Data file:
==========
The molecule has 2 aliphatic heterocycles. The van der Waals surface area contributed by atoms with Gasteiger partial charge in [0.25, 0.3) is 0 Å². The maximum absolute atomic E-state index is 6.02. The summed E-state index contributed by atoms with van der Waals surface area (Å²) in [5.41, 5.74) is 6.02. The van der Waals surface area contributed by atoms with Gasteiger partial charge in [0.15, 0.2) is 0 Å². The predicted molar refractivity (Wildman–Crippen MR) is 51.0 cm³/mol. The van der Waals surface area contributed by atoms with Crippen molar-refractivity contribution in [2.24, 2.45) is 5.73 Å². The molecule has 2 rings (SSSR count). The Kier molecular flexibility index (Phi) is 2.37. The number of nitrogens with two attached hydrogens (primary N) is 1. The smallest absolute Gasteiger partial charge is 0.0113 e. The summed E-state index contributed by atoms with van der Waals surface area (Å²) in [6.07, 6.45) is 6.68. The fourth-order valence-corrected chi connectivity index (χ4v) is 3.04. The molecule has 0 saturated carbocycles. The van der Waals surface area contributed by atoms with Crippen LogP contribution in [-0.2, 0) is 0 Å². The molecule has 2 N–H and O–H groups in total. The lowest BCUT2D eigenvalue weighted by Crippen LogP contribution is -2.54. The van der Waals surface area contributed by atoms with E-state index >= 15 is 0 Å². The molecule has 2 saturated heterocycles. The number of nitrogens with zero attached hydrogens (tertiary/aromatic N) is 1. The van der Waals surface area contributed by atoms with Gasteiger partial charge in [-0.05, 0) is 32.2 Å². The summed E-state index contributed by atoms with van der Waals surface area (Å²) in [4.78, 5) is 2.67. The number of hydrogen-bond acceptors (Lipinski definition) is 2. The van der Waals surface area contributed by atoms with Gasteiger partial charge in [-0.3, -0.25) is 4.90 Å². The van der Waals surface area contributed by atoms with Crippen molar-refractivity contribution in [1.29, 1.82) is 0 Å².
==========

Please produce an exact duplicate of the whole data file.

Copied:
The molecule has 2 aliphatic heterocycles. The van der Waals surface area contributed by atoms with Gasteiger partial charge in [0.25, 0.3) is 0 Å². The maximum absolute atomic E-state index is 6.02. The summed E-state index contributed by atoms with van der Waals surface area (Å²) in [5.41, 5.74) is 6.02. The van der Waals surface area contributed by atoms with Gasteiger partial charge in [0.15, 0.2) is 0 Å². The predicted molar refractivity (Wildman–Crippen MR) is 51.0 cm³/mol. The van der Waals surface area contributed by atoms with Crippen molar-refractivity contribution in [2.24, 2.45) is 5.73 Å². The molecule has 2 rings (SSSR count). The Kier molecular flexibility index (Phi) is 2.37. The number of nitrogens with two attached hydrogens (primary N) is 1. The smallest absolute Gasteiger partial charge is 0.0113 e. The summed E-state index contributed by atoms with van der Waals surface area (Å²) in [6.07, 6.45) is 6.68. The fourth-order valence-corrected chi connectivity index (χ4v) is 3.04. The molecule has 0 saturated carbocycles. The van der Waals surface area contributed by atoms with Crippen LogP contribution in [-0.2, 0) is 0 Å². The molecule has 2 N–H and O–H groups in total. The lowest BCUT2D eigenvalue weighted by Crippen LogP contribution is -2.54. The van der Waals surface area contributed by atoms with E-state index >= 15 is 0 Å². The molecule has 2 saturated heterocycles. The number of nitrogens with zero attached hydrogens (tertiary/aromatic N) is 1. The van der Waals surface area contributed by atoms with Gasteiger partial charge in [-0.05, 0) is 32.2 Å². The summed E-state index contributed by atoms with van der Waals surface area (Å²) in [4.78, 5) is 2.67. The number of hydrogen-bond acceptors (Lipinski definition) is 2. The van der Waals surface area contributed by atoms with Gasteiger partial charge in [-0.3, -0.25) is 4.90 Å². The van der Waals surface area contributed by atoms with Crippen molar-refractivity contribution in [1.29, 1.82) is 0 Å².